The Narco News Bulletin
April 24, 2014 | Issue #39
narconews.com - Reporting on the Drug War and Democracy from Latin America
Welcome to this poor circus that we call Narco News. We've got our usual stuff here: words, images, sounds, videos, a few funny stories and a lot of sad ones. As always, you'll see and here news from Mexico, from Bolivia, from Colombia and from many other places. All this so that you, with your eyes open, can know about the reality of our America. The show is about to begin again...
Here to my left, with a flower in his cap, Dan Feder the clown performs wonders with his fingers (and sometimes writes, too) so that our circus' beautiful tent is always visible: he paints it, updates it, and calls the other artists from the troupe to the ring. Past him, you can admire Giordano the magician and his many tricks to keep you truly informed. Our correspondent can do a really impressive trick: he cuts commercial media in half with his great strength (and I'll admit that he never puts them back together again like other magicians do, but still, it's an impressive act).
In back, riding a unicycle, the small and lovely Laura del Castillo juggles and tries not to fall as she mocks Colombia's narco-traffickers, politicians, and soldiers. It's great to watch her in the ring, telling the truth and smiling sarcastically. Later, the animal trainers will make their appearance, along with the trapeze artists, the human cannonball, the elephants, and a dancing bear. And me? Well, sometimes I put on the red Master of Ceremonies jacket (I don't like it, it's too big on me), and sometimes I just write out the program for the artists... But to be honest, what I like most is to put on this blue and yellow suit and a big red nose, to come out and splash the audience with fresh news from Bolivia (and it's pretty high quality stuff, don't you think?).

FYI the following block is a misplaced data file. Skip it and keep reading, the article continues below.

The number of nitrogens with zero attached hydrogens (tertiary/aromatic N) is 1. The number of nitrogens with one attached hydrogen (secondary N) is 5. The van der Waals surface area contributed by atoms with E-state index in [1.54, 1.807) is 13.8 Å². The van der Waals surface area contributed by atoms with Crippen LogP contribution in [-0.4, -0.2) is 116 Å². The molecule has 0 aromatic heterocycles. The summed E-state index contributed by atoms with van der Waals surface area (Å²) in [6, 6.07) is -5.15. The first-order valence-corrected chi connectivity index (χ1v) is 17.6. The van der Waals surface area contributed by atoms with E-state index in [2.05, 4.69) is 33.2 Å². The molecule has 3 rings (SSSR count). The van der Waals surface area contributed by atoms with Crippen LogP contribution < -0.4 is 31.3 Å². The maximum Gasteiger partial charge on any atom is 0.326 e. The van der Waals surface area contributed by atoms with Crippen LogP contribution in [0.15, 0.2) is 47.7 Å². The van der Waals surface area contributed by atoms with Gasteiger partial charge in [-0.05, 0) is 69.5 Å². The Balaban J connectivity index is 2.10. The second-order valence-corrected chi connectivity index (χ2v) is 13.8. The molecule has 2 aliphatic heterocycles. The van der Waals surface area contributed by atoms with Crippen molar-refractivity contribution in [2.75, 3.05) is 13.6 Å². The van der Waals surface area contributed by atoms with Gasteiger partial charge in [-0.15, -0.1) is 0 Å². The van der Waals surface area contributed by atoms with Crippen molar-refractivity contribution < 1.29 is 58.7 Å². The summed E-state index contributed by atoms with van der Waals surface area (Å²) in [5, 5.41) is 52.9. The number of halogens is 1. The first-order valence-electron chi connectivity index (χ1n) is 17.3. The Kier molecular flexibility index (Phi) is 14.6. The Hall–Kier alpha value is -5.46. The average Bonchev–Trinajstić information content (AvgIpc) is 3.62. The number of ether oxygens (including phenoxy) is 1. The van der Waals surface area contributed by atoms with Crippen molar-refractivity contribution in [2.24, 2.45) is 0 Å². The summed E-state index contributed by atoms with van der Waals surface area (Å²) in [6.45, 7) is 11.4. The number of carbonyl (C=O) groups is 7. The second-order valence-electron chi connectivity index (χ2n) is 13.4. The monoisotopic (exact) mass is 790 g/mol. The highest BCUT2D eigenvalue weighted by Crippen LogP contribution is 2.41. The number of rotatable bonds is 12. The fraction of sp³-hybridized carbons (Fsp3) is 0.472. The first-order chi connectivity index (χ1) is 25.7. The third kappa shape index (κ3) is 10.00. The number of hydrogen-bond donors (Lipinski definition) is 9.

That's what we are, kind readers: street musicians that report from Chiapas, painters of what the people are doing in Ecuador or Venezuela. We are your beloved clowns running among the masses or El Alto or speaking with the people of San José de Apartadó, so that you can know what the people are asking for, why they come out to fight in the streets... and why others want to condemn them to a death sentence they don't deserve. Or did you think we'd leave the show to the Associated Press or the Miami Herald? They're terrible at these things; they always tell lies or half-truths, or else they don't even understand what the hell is happening around them... That's why we're here and in every plaza shouting out what we know, what the people from below tell us, what we see... We are a poor circus, but proud of our art.
But we also need to eat... and lately our piggy bank is very empty. Our greatest magic trick of all has been, with your help, to keep this circus running year after year, but once again the tent is in serious danger of being taken down. So take a look, kind readers and colleagues: we're poor but we have our dignity. We don't expect gifts and we didn't come here to steal; we're just passing the hat among you so that you can drop what you can in there (your love converted into coins)... Come on, ladies and gentlemen, boys and girls - if you really want the show to go on, open your heart and your pockets to feed these clowns and magicians, these journalists that love their work. How much can you put in there to keep Narco News alive? How much can you donate in return for the best reports we can do from among the people? How much for the sweet magic of authentic journalism?
If there is anyone out there in the audience that appreciates what we are worth and can share his or her money with us, then come on down and click here:
No, don't worry, young man, don't worry, madam; if you don't have coins or bills with you now we will gladly give you our address, so that you may send in your check:
The Fund for Authentic Journalism
P.O. Box 241
Natick, MA 01760 USA
Thank you, thank you... we expected no less from you. And come back tomorrow; we'll be here reporting on the drug war, democracy, and the social movements.
For today, we express our great respect for those that sustain us and offer a big salute... from every corner of our América,
Luis A. Gómez